Freedom Party spokeswoman Carmen Gartelgruber said that in the “wide, conservative circles of Islamic immigration society”, the opinion prevails that women are second-class citizens. One of the many instruments for oppressing women is the burqa, she added.
Disgraced Tyrolean politician Werner Königshofer stood in the dock again Friday, to face charges of religious incitement for a publication he had posted on his blog. He was fined €800 for disparaging both the religion of Islam and the Turkish ethnic group.
The case stems from a document, entitled “Tirol or Türol” (implying that the region is being overrun by Turks). Published without a named author, the document generally disparages Turks and Islam in ethno-racist terms, citing – according to Der Standard newspaper – the ‘creeping orientalism’ of the state, and describing the Turkish immigrants in the region as ‘seed cannons.’
The court found that despite protections on freedom of speech being generally guaranteed in Austria, that there were boundaries, and that Königshofer had crossed them.
A doctor working for the Red Cross in the Austrian city of Linz has caused outrage by criticizing a blood donation campaign by an Islamic charity, claiming that Muslims who come from Muslim countries have bad blood.
The IRG foundation has been campaigning for Muslims to donate blood, but the Red Cross doctor’s claim that Muslims all at very least have Hepititus B left charity worker Aysun Ozdemir shocked.
Ozdemir personally spoke with the doctor over the phone on February 5, criticizing the comments and informing the doctor that illnesses have got nothing to do with one’s ethnic or religious background.
Ozdemir also told the doctor that the IRG foundation is an Austria-based foundation for Austrian Muslims, and that she herself had been in Austria for 23 years since she was two years old, but the doctor reportedly ignored this.
Six European far-right parties are joining forces ahead of EU-wide elections in May, in a bid to contain Brussels and take back national powers, Austria’s Freedom Party (FPOe) announced Monday.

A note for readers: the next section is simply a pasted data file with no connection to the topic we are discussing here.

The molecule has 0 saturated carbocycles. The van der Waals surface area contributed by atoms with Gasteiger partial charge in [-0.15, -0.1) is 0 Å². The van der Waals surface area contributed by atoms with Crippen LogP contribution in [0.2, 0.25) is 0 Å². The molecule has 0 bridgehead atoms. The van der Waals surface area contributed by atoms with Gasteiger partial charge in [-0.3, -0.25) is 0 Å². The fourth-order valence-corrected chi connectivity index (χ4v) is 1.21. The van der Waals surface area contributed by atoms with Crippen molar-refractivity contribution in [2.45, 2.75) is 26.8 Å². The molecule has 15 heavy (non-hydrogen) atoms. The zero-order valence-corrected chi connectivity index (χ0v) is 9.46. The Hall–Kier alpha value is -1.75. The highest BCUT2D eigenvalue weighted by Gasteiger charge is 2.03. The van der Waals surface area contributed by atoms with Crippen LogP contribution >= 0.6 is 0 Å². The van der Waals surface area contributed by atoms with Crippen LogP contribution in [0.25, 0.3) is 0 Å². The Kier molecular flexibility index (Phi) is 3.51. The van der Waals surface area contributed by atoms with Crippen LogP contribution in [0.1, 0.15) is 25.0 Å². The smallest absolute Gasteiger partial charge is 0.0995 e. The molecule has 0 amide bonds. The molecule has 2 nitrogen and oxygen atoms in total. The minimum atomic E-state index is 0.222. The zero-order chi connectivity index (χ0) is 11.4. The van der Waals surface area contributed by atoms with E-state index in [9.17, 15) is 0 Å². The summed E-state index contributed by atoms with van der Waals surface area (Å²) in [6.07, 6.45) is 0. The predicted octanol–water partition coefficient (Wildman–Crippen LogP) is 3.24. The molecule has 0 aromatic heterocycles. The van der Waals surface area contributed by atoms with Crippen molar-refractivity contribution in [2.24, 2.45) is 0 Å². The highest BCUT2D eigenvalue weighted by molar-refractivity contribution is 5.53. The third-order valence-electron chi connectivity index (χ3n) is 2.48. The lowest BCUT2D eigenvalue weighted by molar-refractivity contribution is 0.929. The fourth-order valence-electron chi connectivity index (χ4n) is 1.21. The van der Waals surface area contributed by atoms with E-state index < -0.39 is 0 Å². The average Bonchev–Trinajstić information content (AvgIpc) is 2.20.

Representatives of France’s Front National (FN), Italy’s Lega Nord, the Sweden Democrats, Belgium’s Vlaams Belang and the Slovak National Party met Friday in Vienna to discuss an alliance that will put Europe “back on the right track,” FPOe leader Heinz-Christian Strache told reporters.
“There are many important patriotic parties in Europe that have recognised problems and are prepared to work together,” he said. After European parliamentary elections in May, there is a “real chance that with the partnership that we’re working on we can have a strong parliamentary group,” he added. The alliance will be formalised after all party leaders have met. Strache did not say when this might occur.
The Vienna meeting came just two days after FN leader Marine Le Pen and Dutch anti-Islamic leader Geert Wilders announced a “historic” alliance of eurosceptic parties to fight the EU elections. Wilders’s PVV party was not present in Vienna but Strache said he would soon meet with the notorious Dutch politician.
Six European far-right parties joined forces Thursday to combat immigration and European bureaucracy ahead of 2014 elections, French newspaper Liberation reported.
The parties, which include France’s Front National, are teaming up against two common enemies: Brussels and Islam, the newspaper said. The Netherlands’ PVV, Belgium’s Vlaams Belang, Italy’s Liga Norte, Swedish democrats and Austria’s Freedom Party met at a hotel in Vienna to discuss the outlines of their collaboration.
The meeting happened in secret so as not to attract the attention of possible demonstrators, the paper said, and to be able to devote their time to strategizing about the future of the far-right in Europe.
But Andreas Mölzer, the organizer of the meeting and an Austrian member of the European Parliament, confirmed the meeting took place. “The points that unite us are more important than those that separate us,” he told Liberation.
The National Front declined to comment for this story.
Vlaams Belang’s Filip Claeys told Flemish newspaper De Morgen he would join the meeting the next day. “We are going to define a number of themes tomorrow to go to voters together,” Claeys said. “Think migration and the extension of the European Union.”
The politicians aim to form a political party in the European Parliament, the newspaper reported, for which they need 25 representatives from seven countries. They also wish to draw up a common list of issues to address in parliament, as well as smooth over their differences from the past.